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J. Lo and A-Rod Donate Year’s Worth of Food to Students Facing Food Insecurity in Tennessee School

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Photo Credit IG @AROD

On October 2nd, a young teacher from Jacksboro Elementary School in eastern Tennessee shared on social media her and her colleagues’ decision to start a food pantry for their students, inviting people from all across the country to donate food and hygiene products to the school as an urgent measure to reduce food insecurity within the student body. Three weeks later, the message had reached power couple J. Lo and A-Rod loud and clear. Fresh off the launch of their new frozen meal line Tiller & Hatch, Lopez and Rodriguez announced this week that they would be contributing a year’s worth of these family-friendly meals to help fill up the school’s food pantry.

“When we saw this story, it brought tears not just to my eyes, but Alex’s as well,” wrote Lopez in an Instagram post. She mentioned that the two of them are partners in Tiller & Hatch, a line of frozen pressure cooker-ready meals, and that they decided to direct resources from this newly launched venture toward those in need: The students and the school’s food pantry at Jacksboro Elementary are set to receive enough product to address food insecurity for a year.

“This is why being a business owner, and having actual ownership in companies (not licensing), is so important to me and Alex, especially as Latinos,” added Lopez. “It’s about showing our community, this is what life can be. You can take charge and take ownership. It allows us to have a say in creating things that make people’s lives better and have partners that share our passion for giving back.”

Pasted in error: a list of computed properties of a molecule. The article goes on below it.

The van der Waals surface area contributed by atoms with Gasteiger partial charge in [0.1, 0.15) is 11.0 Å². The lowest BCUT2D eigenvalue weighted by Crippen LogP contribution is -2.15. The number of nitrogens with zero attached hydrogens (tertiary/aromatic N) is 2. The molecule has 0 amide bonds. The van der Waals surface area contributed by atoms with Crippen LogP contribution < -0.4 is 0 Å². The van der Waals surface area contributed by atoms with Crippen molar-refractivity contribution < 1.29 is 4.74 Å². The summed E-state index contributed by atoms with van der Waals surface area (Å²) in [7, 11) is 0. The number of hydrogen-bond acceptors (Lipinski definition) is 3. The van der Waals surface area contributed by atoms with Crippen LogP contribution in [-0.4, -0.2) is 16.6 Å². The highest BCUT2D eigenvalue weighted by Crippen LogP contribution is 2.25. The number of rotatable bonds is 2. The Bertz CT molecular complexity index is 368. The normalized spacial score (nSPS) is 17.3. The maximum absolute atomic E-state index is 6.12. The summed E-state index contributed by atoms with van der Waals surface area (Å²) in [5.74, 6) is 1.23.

One of the biggest hurdles for Latinos who want to start a business is access to capital. Latino business owners who areable to secure the same loans as their white peers tend to accept less favorable conditions attached to these agreements, increasing their personal risk in their business venture.  And yet, Latino-owned business are growing in influence. Revenue generated by Latino-owned businesses grew at double the rate of all U.S. businesses between 2012 and 2018, according to figures cited by CNBC. Lopez and Rodriguez obviously did not face these challenges with their development of Tiller & Hatch, but they are certainly hoping to inspire the Latinx community to gain influence through business ownership.

Anyway, the couple’s largesse isn’t just a publicity stunt. Tiller & Hatch had already been developed as a company and product committed to giving back, with a portion of its sales pledged toward hunger-ending initiatives. Even the product itself was designed with working-class families in mind, costing $3 per serving and taking just over 10 minutes to prepare; the recipes feature nutritious ingredients and hormone-free meats. “This is an option we wish had been available to our families growing up,” Rodriguez said in a statement. “We are committed, like Tiller & Hatch, to doing good. This partnership offers us the opportunity to provide affordable and nutritious meals to families across America while making significant charitable contributions to shelters and food-based charities across the country.”

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